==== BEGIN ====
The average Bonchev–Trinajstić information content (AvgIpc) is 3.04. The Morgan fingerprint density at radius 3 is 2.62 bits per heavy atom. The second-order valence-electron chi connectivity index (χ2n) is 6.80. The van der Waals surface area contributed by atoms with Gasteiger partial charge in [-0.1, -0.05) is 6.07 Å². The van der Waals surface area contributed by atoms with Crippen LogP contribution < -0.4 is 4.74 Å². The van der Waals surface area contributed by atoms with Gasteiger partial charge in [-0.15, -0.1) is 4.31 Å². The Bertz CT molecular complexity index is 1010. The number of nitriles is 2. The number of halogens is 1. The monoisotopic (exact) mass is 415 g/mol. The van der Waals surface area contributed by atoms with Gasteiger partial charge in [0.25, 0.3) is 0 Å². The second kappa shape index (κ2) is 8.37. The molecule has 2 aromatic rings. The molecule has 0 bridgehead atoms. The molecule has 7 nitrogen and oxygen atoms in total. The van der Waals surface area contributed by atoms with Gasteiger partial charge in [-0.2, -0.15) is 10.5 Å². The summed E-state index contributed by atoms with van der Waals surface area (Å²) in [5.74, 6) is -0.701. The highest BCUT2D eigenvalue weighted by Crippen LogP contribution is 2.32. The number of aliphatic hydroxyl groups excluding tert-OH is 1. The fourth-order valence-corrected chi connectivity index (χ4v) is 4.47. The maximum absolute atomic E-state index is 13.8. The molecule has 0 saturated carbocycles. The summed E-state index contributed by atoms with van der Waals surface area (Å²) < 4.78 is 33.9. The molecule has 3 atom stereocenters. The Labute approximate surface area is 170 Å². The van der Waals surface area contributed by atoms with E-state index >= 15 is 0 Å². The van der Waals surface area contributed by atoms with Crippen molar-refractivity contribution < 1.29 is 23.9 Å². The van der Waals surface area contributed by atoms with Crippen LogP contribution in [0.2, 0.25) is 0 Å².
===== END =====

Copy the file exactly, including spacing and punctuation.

The average Bonchev–Trinajstić information content (AvgIpc) is 3.04. The Morgan fingerprint density at radius 3 is 2.62 bits per heavy atom. The second-order valence-electron chi connectivity index (χ2n) is 6.80. The van der Waals surface area contributed by atoms with Gasteiger partial charge in [-0.1, -0.05) is 6.07 Å². The van der Waals surface area contributed by atoms with Crippen LogP contribution < -0.4 is 4.74 Å². The van der Waals surface area contributed by atoms with Gasteiger partial charge in [-0.15, -0.1) is 4.31 Å². The Bertz CT molecular complexity index is 1010. The number of nitriles is 2. The number of halogens is 1. The monoisotopic (exact) mass is 415 g/mol. The van der Waals surface area contributed by atoms with Gasteiger partial charge in [0.25, 0.3) is 0 Å². The second kappa shape index (κ2) is 8.37. The molecule has 2 aromatic rings. The molecule has 0 bridgehead atoms. The molecule has 7 nitrogen and oxygen atoms in total. The van der Waals surface area contributed by atoms with Gasteiger partial charge in [-0.2, -0.15) is 10.5 Å². The summed E-state index contributed by atoms with van der Waals surface area (Å²) in [5.74, 6) is -0.701. The highest BCUT2D eigenvalue weighted by Crippen LogP contribution is 2.32. The number of aliphatic hydroxyl groups excluding tert-OH is 1. The fourth-order valence-corrected chi connectivity index (χ4v) is 4.47. The maximum absolute atomic E-state index is 13.8. The molecule has 0 saturated carbocycles. The summed E-state index contributed by atoms with van der Waals surface area (Å²) < 4.78 is 33.9. The molecule has 3 atom stereocenters. The Labute approximate surface area is 170 Å². The van der Waals surface area contributed by atoms with E-state index >= 15 is 0 Å². The van der Waals surface area contributed by atoms with Crippen molar-refractivity contribution < 1.29 is 23.9 Å². The van der Waals surface area contributed by atoms with Crippen LogP contribution in [0.2, 0.25) is 0 Å².